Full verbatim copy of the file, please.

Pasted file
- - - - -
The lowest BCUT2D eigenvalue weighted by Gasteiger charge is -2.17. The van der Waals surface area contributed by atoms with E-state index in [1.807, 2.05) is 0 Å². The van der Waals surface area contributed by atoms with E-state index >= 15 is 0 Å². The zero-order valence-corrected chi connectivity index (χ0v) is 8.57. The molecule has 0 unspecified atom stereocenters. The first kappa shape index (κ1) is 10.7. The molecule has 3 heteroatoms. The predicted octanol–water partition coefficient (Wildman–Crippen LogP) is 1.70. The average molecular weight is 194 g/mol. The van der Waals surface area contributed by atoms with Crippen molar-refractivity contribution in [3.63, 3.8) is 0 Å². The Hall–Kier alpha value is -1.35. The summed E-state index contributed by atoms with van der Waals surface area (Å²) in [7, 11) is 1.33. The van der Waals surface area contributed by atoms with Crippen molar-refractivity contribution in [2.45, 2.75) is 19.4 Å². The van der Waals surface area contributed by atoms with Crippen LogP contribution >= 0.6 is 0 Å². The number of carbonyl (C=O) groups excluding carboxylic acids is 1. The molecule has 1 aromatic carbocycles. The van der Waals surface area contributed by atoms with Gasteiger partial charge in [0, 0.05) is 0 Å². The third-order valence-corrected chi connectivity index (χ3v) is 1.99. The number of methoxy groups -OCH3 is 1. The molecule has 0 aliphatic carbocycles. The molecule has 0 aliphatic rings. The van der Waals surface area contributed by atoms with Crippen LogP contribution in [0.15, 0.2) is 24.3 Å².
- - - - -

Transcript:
The lowest BCUT2D eigenvalue weighted by Gasteiger charge is -2.17. The van der Waals surface area contributed by atoms with E-state index in [1.807, 2.05) is 0 Å². The van der Waals surface area contributed by atoms with E-state index >= 15 is 0 Å². The zero-order valence-corrected chi connectivity index (χ0v) is 8.57. The molecule has 0 unspecified atom stereocenters. The first kappa shape index (κ1) is 10.7. The molecule has 3 heteroatoms. The predicted octanol–water partition coefficient (Wildman–Crippen LogP) is 1.70. The average molecular weight is 194 g/mol. The van der Waals surface area contributed by atoms with Crippen molar-refractivity contribution in [3.63, 3.8) is 0 Å². The Hall–Kier alpha value is -1.35. The summed E-state index contributed by atoms with van der Waals surface area (Å²) in [7, 11) is 1.33. The van der Waals surface area contributed by atoms with Crippen molar-refractivity contribution in [2.45, 2.75) is 19.4 Å². The van der Waals surface area contributed by atoms with Crippen LogP contribution >= 0.6 is 0 Å². The number of carbonyl (C=O) groups excluding carboxylic acids is 1. The molecule has 1 aromatic carbocycles. The van der Waals surface area contributed by atoms with Gasteiger partial charge in [0, 0.05) is 0 Å². The third-order valence-corrected chi connectivity index (χ3v) is 1.99. The number of methoxy groups -OCH3 is 1. The molecule has 0 aliphatic carbocycles. The molecule has 0 aliphatic rings. The van der Waals surface area contributed by atoms with Crippen LogP contribution in [0.15, 0.2) is 24.3 Å².